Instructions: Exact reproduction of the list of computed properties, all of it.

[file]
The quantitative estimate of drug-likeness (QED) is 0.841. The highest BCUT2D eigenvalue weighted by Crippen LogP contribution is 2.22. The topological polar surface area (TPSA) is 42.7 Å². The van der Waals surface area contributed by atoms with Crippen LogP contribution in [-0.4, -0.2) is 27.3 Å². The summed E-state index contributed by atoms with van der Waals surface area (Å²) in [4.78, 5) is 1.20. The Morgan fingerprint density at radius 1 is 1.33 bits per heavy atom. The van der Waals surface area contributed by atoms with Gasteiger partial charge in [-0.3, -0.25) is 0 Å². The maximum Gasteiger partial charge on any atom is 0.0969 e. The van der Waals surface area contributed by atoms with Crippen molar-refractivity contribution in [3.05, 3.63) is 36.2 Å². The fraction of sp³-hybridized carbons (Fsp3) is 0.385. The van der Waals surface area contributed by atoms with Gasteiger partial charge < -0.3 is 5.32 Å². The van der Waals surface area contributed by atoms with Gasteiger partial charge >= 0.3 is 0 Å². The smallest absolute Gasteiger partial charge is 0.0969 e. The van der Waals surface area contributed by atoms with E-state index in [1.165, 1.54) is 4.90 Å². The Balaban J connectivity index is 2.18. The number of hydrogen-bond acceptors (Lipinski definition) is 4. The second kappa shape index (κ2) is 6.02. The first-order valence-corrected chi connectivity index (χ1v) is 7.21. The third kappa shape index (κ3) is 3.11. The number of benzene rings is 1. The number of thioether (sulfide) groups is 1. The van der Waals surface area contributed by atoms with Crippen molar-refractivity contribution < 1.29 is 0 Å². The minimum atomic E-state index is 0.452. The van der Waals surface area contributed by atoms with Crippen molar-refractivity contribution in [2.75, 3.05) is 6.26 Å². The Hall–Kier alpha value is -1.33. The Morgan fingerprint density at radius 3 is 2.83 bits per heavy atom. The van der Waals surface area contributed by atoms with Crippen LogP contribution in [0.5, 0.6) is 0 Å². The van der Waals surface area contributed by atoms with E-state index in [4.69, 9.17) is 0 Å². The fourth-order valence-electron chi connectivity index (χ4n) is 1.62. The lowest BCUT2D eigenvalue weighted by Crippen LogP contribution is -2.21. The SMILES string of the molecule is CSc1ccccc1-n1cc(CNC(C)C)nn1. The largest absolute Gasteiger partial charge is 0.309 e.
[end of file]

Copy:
The quantitative estimate of drug-likeness (QED) is 0.841. The highest BCUT2D eigenvalue weighted by Crippen LogP contribution is 2.22. The topological polar surface area (TPSA) is 42.7 Å². The van der Waals surface area contributed by atoms with Crippen LogP contribution in [-0.4, -0.2) is 27.3 Å². The summed E-state index contributed by atoms with van der Waals surface area (Å²) in [4.78, 5) is 1.20. The Morgan fingerprint density at radius 1 is 1.33 bits per heavy atom. The van der Waals surface area contributed by atoms with Gasteiger partial charge in [-0.3, -0.25) is 0 Å². The maximum Gasteiger partial charge on any atom is 0.0969 e. The van der Waals surface area contributed by atoms with Crippen molar-refractivity contribution in [3.05, 3.63) is 36.2 Å². The fraction of sp³-hybridized carbons (Fsp3) is 0.385. The van der Waals surface area contributed by atoms with Gasteiger partial charge < -0.3 is 5.32 Å². The van der Waals surface area contributed by atoms with Gasteiger partial charge >= 0.3 is 0 Å². The smallest absolute Gasteiger partial charge is 0.0969 e. The van der Waals surface area contributed by atoms with E-state index in [1.165, 1.54) is 4.90 Å². The Balaban J connectivity index is 2.18. The number of hydrogen-bond acceptors (Lipinski definition) is 4. The second kappa shape index (κ2) is 6.02. The first-order valence-corrected chi connectivity index (χ1v) is 7.21. The third kappa shape index (κ3) is 3.11. The number of benzene rings is 1. The number of thioether (sulfide) groups is 1. The van der Waals surface area contributed by atoms with Crippen molar-refractivity contribution < 1.29 is 0 Å². The minimum atomic E-state index is 0.452. The van der Waals surface area contributed by atoms with Crippen molar-refractivity contribution in [2.75, 3.05) is 6.26 Å². The Hall–Kier alpha value is -1.33. The Morgan fingerprint density at radius 3 is 2.83 bits per heavy atom. The van der Waals surface area contributed by atoms with Crippen LogP contribution in [0.5, 0.6) is 0 Å². The van der Waals surface area contributed by atoms with E-state index in [4.69, 9.17) is 0 Å². The fourth-order valence-electron chi connectivity index (χ4n) is 1.62. The lowest BCUT2D eigenvalue weighted by Crippen LogP contribution is -2.21. The SMILES string of the molecule is CSc1ccccc1-n1cc(CNC(C)C)nn1. The largest absolute Gasteiger partial charge is 0.309 e.